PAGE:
June 7, 2023

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Ex-ByteDance executive accuses TikTok’s parent company of ‘chaos’

A former executive at ByteDance, the Chinese company that owns TikTok, accused the tech giant of a “culture of lawlessness,” including stealing content from rival platforms Snapchat and Instagram in its early years, and described the company as a “useful propaganda tool for the Chinese Communist Party.” .

The allegations were part of a wrongful dismissal lawsuit filed on Friday by Yintao Yu, who was chief engineering officer for ByteDance’s US operations from August 2017 to November 2018. The complaint, filed in San Francisco Superior Court, says Mr. Concerns about a “global scheme” to steal and profit from other companies’ intellectual property.

Among the more striking allegations in Mr. Yu’s lawsuit is that ByteDance’s Beijing offices had a special unit of Chinese Communist Party members sometimes referred to as the Commission, which monitored the company’s apps, “guided how the company advanced core communist values” and possessed a “death key” that It may turn off Chinese apps completely.

β€œThe commission maintained superior access to all company data, even data stored in the United States,” the complaint reads.

Mr. Yu’s claims, which describe how ByteDance operated five years ago, emerge as TikTok faces intense national scrutiny over its relationship with its parent company and China’s potential influence on the platform. The video app, used by more than 150 million Americans, has become wildly popular for memes and entertainment. But US lawmakers and officials are concerned that the app is passing sensitive information about Americans to Beijing.

In March, a congressional committee questioned TikTok CEO Xu Qiu about the app’s Chinese ownership. FBI Director Christopher Wray recently said that TikTok “screams national security concerns.” More than two dozen states have banned TikTok from government agencies since November.

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In an emailed statement, ByteDance said on Friday that the company “will vigorously dispute what we believe to be the unsubstantiated allegations and allegations in this complaint.”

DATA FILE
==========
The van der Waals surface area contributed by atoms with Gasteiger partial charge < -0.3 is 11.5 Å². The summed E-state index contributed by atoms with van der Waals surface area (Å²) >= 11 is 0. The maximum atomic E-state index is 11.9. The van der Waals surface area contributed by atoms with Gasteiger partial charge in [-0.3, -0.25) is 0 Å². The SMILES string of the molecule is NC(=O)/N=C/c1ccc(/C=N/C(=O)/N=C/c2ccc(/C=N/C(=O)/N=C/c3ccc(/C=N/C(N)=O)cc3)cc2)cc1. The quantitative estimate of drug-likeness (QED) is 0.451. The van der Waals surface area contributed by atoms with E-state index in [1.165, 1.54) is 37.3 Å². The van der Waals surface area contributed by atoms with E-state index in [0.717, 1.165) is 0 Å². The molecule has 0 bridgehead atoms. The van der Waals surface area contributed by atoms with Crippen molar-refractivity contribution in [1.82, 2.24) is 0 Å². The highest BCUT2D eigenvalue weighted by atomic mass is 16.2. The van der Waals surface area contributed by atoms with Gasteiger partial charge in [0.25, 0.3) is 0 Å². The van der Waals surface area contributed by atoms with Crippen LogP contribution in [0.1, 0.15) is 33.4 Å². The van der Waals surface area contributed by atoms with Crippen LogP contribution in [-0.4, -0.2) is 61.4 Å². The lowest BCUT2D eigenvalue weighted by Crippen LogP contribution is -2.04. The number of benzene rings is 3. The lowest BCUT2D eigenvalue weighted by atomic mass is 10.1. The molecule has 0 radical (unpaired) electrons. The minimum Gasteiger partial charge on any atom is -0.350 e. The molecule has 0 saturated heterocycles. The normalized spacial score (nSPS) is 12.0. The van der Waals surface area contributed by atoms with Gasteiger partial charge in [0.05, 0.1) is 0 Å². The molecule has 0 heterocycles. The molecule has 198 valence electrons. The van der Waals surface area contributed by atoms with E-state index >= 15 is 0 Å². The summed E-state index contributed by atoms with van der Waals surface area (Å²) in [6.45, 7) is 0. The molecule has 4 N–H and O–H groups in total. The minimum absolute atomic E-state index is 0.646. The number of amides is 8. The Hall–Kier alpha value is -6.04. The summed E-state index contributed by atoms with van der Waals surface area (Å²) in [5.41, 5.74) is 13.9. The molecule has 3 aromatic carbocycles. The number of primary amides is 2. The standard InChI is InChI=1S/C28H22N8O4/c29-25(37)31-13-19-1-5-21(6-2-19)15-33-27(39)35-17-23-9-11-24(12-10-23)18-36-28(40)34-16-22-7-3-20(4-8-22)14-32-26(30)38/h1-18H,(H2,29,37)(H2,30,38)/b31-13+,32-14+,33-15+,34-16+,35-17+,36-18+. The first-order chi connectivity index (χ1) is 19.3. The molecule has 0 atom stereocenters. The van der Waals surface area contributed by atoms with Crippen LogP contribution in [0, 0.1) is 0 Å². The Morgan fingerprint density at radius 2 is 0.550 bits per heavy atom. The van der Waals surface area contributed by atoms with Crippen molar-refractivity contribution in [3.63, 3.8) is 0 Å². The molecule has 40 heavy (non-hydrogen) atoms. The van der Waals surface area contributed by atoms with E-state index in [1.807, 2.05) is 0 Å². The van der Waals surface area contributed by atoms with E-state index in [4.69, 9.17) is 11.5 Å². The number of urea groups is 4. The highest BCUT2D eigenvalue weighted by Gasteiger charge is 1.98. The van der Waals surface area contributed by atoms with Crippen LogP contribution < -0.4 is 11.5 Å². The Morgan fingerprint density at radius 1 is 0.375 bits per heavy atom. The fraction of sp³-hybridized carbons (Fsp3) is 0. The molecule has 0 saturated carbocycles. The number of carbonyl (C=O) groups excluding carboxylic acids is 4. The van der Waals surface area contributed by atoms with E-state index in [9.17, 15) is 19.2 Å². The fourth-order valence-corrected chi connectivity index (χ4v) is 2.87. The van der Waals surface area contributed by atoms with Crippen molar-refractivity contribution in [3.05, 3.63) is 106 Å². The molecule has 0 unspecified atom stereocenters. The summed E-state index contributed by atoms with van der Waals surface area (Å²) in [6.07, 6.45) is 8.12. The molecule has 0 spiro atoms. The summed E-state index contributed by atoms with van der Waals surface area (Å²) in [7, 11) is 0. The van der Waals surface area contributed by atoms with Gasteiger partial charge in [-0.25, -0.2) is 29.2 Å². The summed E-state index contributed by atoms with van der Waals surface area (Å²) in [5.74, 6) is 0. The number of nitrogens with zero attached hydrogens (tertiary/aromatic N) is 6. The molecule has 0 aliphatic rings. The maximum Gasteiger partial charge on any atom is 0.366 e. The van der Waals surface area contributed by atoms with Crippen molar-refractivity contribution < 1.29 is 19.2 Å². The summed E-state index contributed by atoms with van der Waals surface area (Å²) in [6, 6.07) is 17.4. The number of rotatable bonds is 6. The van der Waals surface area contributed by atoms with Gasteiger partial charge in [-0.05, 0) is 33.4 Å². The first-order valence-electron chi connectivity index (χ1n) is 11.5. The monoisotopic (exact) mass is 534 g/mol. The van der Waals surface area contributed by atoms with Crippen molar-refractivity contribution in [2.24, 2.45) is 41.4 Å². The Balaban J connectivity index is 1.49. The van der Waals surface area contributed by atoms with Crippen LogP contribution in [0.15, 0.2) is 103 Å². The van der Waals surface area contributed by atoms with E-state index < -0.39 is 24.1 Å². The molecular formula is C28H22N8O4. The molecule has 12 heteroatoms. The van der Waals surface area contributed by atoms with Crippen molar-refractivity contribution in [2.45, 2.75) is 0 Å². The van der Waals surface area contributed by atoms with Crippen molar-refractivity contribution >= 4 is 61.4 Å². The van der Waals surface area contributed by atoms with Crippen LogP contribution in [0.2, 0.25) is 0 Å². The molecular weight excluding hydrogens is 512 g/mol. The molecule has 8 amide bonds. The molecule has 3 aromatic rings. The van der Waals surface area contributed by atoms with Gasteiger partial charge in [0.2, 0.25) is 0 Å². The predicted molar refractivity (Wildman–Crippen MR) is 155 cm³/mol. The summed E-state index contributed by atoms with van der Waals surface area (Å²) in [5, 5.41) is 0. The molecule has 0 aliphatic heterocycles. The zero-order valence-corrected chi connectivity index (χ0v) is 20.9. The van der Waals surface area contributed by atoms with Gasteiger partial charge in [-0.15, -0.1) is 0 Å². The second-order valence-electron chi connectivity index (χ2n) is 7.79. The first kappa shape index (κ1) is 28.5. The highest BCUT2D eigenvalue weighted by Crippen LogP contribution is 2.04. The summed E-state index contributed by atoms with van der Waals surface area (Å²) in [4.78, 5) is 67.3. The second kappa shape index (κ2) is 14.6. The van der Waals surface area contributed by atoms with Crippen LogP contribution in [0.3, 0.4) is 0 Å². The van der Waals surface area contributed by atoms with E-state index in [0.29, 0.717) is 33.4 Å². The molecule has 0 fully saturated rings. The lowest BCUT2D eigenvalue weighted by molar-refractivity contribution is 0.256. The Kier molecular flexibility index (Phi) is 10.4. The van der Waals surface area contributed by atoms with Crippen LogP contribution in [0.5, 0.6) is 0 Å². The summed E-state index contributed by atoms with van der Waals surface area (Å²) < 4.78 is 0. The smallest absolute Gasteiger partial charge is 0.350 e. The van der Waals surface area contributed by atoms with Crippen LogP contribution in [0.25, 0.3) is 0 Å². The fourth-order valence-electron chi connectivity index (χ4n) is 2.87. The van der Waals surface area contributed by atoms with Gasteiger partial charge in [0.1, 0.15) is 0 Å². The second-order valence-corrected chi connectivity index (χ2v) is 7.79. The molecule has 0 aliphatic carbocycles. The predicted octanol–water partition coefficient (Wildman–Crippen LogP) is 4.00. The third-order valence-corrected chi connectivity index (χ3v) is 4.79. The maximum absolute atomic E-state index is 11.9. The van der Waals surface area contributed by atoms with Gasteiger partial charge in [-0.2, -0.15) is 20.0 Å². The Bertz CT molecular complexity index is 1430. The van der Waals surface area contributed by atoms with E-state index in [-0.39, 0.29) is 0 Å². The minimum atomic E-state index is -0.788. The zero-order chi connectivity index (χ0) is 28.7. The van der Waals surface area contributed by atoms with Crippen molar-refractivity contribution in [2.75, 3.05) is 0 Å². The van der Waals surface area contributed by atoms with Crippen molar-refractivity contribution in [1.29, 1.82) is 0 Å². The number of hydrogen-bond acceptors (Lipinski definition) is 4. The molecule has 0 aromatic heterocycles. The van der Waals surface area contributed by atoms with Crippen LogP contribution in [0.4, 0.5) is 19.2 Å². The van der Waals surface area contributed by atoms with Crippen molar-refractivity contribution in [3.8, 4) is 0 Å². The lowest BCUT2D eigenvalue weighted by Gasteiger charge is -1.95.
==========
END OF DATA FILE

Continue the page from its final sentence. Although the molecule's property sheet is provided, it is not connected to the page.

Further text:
Mr. Yu worked for ByteDance Inc. for less than a year and ended his employment in July 2018. During his short time at the company, he worked on an app called Flipagram, which was discontinued years ago for commercial reasons.

In his complaint, Mr. Yu, 36, said that while TikTok sought to attract users in its early days, ByteDance engineers copied videos and posts from Snapchat and Instagram without permission and then posted them on the app. He also alleged that ByteDance “systematically created fabricated users” β€” essentially an army of bots β€” to boost participation numbers, a practice Mr. Yu said he reported to his superiors.

Mr. Yu says he raised these concerns with Zhu Wenjia, who was in charge of TikTok’s algorithm, but Mr. Zhu was “dismissive” and suggested it was “no big deal”.

Mr. Yu, who spent part of his tenure at ByteDance working in its offices in China, said he also watched the engineers of Douyin, the Chinese version of TikTok, tweak the algorithm to lift content expressing hatred of Japan. In an interview, he said that the promotion of anti-Japanese sentiment, which would make it more prominent for users, was done without hesitation.

“There was no discussion,” he said. “They just did it.”

The suit also accused ByteDance engineers working on Chinese apps of downgrading content that expressed support for pro-democracy protests in Hong Kong, with more prominent criticism of the protests.

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As an example of what has been described as the “chaos” within the company, the suit says ByteDance’s founder, Zhang Yiming, facilitated bribes to Lu Wei, a senior government official tasked with regulating the internet. Chinese media covered at the time the trial of Lu Wei, who was charged in 2018 and later convicted of bribery, but there was no mention of who paid the bribes.

TikTok has sought to convince lawmakers that it operates at arm’s length from ByteDance and that the Chinese government has no special influence or access to the app. It has been working on an expensive plan to store US user data on Oracle-run servers in the US, known as Project Texas.

Yu, who was born and raised in China and now lives in San Francisco, said in the interview that during his tenure with the company, US user data on TikTok was stored in the United States. But he said engineers in China had access to it.

The geographical location of the servers is “irrelevant,” he said, because engineers could be on a remote continent but still have access. During his tenure at the company, he said, some engineers had “backdoor” access to user data.

His lawsuit seeks lost profits, punitive damages and 220,000 shares of ByteDance stock that had not been awarded at the time of his refusal. The complaint did not name a specific dollar amount in damages, but the shares alone would be worth tens of millions of dollars. The case was brought after several years of failed mediation with the company.

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Mr. Yu is represented by Charles Jung, a San Francisco attorney who specializes in employment disputes.